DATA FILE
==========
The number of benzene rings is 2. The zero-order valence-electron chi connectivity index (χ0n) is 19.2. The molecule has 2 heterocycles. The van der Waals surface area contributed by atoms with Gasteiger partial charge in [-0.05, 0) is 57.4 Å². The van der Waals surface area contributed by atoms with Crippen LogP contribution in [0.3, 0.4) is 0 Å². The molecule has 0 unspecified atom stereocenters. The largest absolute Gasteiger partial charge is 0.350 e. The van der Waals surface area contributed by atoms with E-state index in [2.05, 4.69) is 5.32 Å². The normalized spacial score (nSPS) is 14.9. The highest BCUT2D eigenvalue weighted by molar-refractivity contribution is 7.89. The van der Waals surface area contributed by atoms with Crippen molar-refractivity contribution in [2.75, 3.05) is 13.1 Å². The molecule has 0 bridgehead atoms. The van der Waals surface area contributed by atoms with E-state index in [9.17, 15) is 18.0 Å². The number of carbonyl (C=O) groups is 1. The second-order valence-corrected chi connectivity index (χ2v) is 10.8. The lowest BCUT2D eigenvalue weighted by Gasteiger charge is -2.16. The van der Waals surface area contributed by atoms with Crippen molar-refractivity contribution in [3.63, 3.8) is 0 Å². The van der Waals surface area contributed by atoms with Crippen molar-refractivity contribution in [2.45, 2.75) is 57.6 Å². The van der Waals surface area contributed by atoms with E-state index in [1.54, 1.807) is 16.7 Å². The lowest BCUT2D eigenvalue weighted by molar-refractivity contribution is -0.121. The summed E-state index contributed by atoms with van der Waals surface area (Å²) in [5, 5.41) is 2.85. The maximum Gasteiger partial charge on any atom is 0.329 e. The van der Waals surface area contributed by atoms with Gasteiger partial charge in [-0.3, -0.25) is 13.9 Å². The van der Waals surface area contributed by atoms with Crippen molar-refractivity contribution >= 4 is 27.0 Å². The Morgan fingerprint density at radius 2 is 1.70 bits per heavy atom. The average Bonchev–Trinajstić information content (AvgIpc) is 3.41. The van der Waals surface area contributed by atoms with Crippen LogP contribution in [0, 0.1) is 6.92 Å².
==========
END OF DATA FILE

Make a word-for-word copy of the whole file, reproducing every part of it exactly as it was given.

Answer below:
The number of benzene rings is 2. The zero-order valence-electron chi connectivity index (χ0n) is 19.2. The molecule has 2 heterocycles. The van der Waals surface area contributed by atoms with Gasteiger partial charge in [-0.05, 0) is 57.4 Å². The van der Waals surface area contributed by atoms with Crippen LogP contribution in [0.3, 0.4) is 0 Å². The molecule has 0 unspecified atom stereocenters. The largest absolute Gasteiger partial charge is 0.350 e. The van der Waals surface area contributed by atoms with E-state index in [2.05, 4.69) is 5.32 Å². The normalized spacial score (nSPS) is 14.9. The highest BCUT2D eigenvalue weighted by molar-refractivity contribution is 7.89. The van der Waals surface area contributed by atoms with Crippen molar-refractivity contribution in [2.75, 3.05) is 13.1 Å². The molecule has 0 bridgehead atoms. The van der Waals surface area contributed by atoms with E-state index in [9.17, 15) is 18.0 Å². The number of carbonyl (C=O) groups is 1. The second-order valence-corrected chi connectivity index (χ2v) is 10.8. The lowest BCUT2D eigenvalue weighted by Gasteiger charge is -2.16. The van der Waals surface area contributed by atoms with Crippen molar-refractivity contribution in [3.63, 3.8) is 0 Å². The van der Waals surface area contributed by atoms with Crippen molar-refractivity contribution in [2.45, 2.75) is 57.6 Å². The van der Waals surface area contributed by atoms with E-state index in [1.54, 1.807) is 16.7 Å². The lowest BCUT2D eigenvalue weighted by molar-refractivity contribution is -0.121. The summed E-state index contributed by atoms with van der Waals surface area (Å²) in [5, 5.41) is 2.85. The maximum Gasteiger partial charge on any atom is 0.329 e. The van der Waals surface area contributed by atoms with Gasteiger partial charge in [-0.3, -0.25) is 13.9 Å². The van der Waals surface area contributed by atoms with Crippen molar-refractivity contribution >= 4 is 27.0 Å². The Morgan fingerprint density at radius 2 is 1.70 bits per heavy atom. The average Bonchev–Trinajstić information content (AvgIpc) is 3.41. The van der Waals surface area contributed by atoms with Crippen LogP contribution in [0, 0.1) is 6.92 Å².